40 e-Marketplace Pattern using WebSphere Commerce Suite, Marketplace Edition
Work is underway to document this advanced runtime topology. For more
details you should visit the patterns Web site at:
3.4 e-Marketplace runtime topology subsets
This section discusses three enhancements to the basic proven runtime
topology discussed in the previous section but includes additional nodes
specific to the e-Marketplaces. You will notice that these topologies do not
implement the “proven variation” runtime topology; however, this could be
implemented if required. Starting with a simple, Web-integrated
e-Marketplace in subset 1, we progress to a fully integrated e-Marketplace in
subset 3 that features real-time automated integration of both buyers and
3.4.1 Subset 1 - Web integrated e-Marketplace
The Web integrated e-Marketplace provides the simplest runtime topology for
an e-Marketplace implementation. This topology provides for the integration
of suppliers and buyers via a Web interface only. For suppliers, this topology
means manual data exchange with the e-Marketplace using XML scripts or
HTML data entry. The obvious benefit of this model is that suppliers can
participate in the e-Marketplace without the need to undertake any
application development or employ middleware services.
The buying process
In this subset, the process for buying from the online catalog is described
1. The buyer logs into the commerce server via the main entry page. If the
user is registered with the e-Marketplace, a user profile will be gathered
based on information contained in the database server. In the Marketplace
Edition, this profile will contain the user’s
2. The personalization engine in the Marketplace Edition presents the buyer
with a personalized view of the catalog and other services offered in the
3. The buyer proceeds to interact with the site through the static and dynamic
pages provided by the site.
4. Items of interest to the buyer are added to the buyer’s shopping cart. The
database server persists this information in addition to persisting data
required to manage the session state. A cookie is delivered to the buyer’s
browser allowing the commerce server to track the interactions with the
site and to reestablish the connections to the shopping cart. Other options
Chapter 3. e-Marketplace runtime topology 41
are available to the buyer with regard to product pricing. For example, the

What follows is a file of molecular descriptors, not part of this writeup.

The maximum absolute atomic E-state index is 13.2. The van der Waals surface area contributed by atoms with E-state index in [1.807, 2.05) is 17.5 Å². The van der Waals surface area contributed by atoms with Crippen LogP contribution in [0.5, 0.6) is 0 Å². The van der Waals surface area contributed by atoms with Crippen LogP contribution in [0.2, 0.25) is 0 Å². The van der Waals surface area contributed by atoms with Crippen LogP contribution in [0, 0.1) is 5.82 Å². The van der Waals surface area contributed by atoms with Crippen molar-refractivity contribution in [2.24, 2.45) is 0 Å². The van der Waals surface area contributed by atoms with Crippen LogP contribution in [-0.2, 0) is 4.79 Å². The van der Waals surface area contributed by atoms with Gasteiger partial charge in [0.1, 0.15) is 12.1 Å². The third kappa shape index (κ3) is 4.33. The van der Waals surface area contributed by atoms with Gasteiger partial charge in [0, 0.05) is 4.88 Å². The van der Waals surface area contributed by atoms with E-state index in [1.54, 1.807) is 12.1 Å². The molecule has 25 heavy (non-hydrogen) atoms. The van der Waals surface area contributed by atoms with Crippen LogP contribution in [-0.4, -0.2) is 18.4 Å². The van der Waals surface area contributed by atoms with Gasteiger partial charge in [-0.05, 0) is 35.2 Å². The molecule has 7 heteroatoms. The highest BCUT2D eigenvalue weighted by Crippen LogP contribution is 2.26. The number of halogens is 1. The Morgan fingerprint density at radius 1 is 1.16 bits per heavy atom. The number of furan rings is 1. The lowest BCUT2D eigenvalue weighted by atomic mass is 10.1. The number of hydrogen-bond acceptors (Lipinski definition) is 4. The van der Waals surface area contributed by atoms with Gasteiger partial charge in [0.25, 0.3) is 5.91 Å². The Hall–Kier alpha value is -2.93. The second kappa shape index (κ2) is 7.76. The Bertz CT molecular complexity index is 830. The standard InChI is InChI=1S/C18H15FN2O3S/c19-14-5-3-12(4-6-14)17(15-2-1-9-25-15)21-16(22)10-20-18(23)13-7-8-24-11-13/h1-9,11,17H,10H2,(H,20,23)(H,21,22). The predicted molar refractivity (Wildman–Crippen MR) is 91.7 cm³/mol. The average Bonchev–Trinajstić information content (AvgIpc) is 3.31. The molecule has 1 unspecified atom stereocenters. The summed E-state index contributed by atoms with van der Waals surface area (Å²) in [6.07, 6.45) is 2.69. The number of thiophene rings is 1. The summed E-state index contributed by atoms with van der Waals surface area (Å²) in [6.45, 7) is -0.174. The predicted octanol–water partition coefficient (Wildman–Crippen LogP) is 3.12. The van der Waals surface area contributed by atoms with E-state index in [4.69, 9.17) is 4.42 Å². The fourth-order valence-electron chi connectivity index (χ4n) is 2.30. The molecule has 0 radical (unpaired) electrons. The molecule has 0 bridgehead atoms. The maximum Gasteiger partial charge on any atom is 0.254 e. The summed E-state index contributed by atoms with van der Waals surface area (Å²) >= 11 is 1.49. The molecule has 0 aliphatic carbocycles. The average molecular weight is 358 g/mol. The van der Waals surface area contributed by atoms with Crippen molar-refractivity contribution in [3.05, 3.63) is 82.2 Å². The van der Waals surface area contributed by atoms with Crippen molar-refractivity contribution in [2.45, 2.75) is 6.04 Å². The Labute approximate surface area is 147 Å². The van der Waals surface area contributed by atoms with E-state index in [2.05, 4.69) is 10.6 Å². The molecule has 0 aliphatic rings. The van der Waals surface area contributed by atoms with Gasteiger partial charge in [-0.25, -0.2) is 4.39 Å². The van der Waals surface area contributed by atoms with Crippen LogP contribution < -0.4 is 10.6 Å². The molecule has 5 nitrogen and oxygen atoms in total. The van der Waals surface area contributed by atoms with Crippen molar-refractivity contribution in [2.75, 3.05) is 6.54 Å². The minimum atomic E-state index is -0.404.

commerce server can provide other negotiation mechanisms, such as
RFQ, auctions, or exchange.
5. When the buyer purchases the shopping cart items, a purchase order is
generated and stored by the commerce server which is subsequently
made available to the appropriate suppliers.
The supplier process
1. Like the buyer, the supplier logs into the commerce server but is identified
as a supplier via the
1. The supplier can retrieve the purchase orders generated by the buyer via a
Web interface by interacting with the commerce server. They could also
respond to RFPs/RFQs at this point.
2. The supplier is also able to provide its catalog data for the e-Marketplace
by interacting with the Content Management/Aggregated Catalog node.
This may be via an interactive Web-based session or via a mass import of
product data in XML format.
In this runtime topology, user authentication and security is provided by the
directory and security services node. Additionally, encrypted transmissions
are used to protect sensitive data such as the transmittal of credit card
Figure 14 depicts this runtime topology.
Figure 14. Web integrated e-Marketplace
agg. catalog
and Web
App. Server
Pu blic Ke y
Mail Server
Domain Name
Protocol Firewall
Domain Firewall
Directory and
Supplier or
Dem ilitarized
Zone (DMZ)
and Data
42 e-Marketplace Pattern using WebSphere Commerce Suite, Marketplace Edition
3.4.2 Subset 2 - e-Marketplace with supplier integration
The next evolution of the e-Marketplace introduces the supplier as an
integrated node. By doing this, we also to introduce the Delivery Gateway
node and the B2B gateway node.
These additional nodes provide automated integration of data between the
supplier and the e-Marketplace. Generally, data fed back and forth between
the e-Marketplace and the supplier is in an industry standard form such as
XML documents.
Supplier integration is a key aspect of the e-Marketplace and provides, for
example, the ability for suppliers to automatically update product data into the
e-Marketplace as it become available.
In addition, it allow suppliers to:
Receive RFPs, RFQs, and purchase orders automatically by the
commerce server
Provide real time inventory information to the e-Marketplace such as the
quantity and availability of stocks
Automatically receive order data and order status changes
Integrate their business process with the e-Marketplace via the B2B
gateway node and the associated delivery gateway node residing within
the DMZ.
Figure 15 shows the runtime topology for the integration of suppliers:

Get e-Marketplace Pattern using WebSphere Commerce Suite, MarketPlace Edition Patterns for e-business Series now with the O’Reilly learning platform.

O’Reilly members experience books, live events, courses curated by job role, and more from O’Reilly and nearly 200 top publishers.